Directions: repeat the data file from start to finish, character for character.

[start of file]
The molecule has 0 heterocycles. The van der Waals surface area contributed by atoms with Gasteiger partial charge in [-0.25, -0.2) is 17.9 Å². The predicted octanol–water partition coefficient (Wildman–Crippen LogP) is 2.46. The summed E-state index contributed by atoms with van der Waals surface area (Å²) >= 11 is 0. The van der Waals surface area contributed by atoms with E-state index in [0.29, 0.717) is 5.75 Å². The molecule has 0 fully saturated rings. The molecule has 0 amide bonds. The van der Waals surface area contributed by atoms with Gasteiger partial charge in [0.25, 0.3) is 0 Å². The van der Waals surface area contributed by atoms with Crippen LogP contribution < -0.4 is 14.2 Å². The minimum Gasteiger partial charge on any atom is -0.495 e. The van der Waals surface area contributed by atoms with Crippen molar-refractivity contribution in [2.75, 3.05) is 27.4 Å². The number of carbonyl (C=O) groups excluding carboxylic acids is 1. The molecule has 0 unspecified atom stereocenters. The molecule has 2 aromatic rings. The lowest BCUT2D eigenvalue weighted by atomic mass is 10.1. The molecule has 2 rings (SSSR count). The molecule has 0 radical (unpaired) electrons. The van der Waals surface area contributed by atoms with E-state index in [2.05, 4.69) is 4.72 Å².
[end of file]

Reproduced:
The molecule has 0 heterocycles. The van der Waals surface area contributed by atoms with Gasteiger partial charge in [-0.25, -0.2) is 17.9 Å². The predicted octanol–water partition coefficient (Wildman–Crippen LogP) is 2.46. The summed E-state index contributed by atoms with van der Waals surface area (Å²) >= 11 is 0. The van der Waals surface area contributed by atoms with E-state index in [0.29, 0.717) is 5.75 Å². The molecule has 0 fully saturated rings. The molecule has 0 amide bonds. The van der Waals surface area contributed by atoms with Gasteiger partial charge in [0.25, 0.3) is 0 Å². The van der Waals surface area contributed by atoms with Crippen LogP contribution < -0.4 is 14.2 Å². The minimum Gasteiger partial charge on any atom is -0.495 e. The van der Waals surface area contributed by atoms with Crippen molar-refractivity contribution in [2.75, 3.05) is 27.4 Å². The number of carbonyl (C=O) groups excluding carboxylic acids is 1. The molecule has 0 unspecified atom stereocenters. The molecule has 2 aromatic rings. The lowest BCUT2D eigenvalue weighted by atomic mass is 10.1. The molecule has 2 rings (SSSR count). The molecule has 0 radical (unpaired) electrons. The van der Waals surface area contributed by atoms with E-state index in [2.05, 4.69) is 4.72 Å².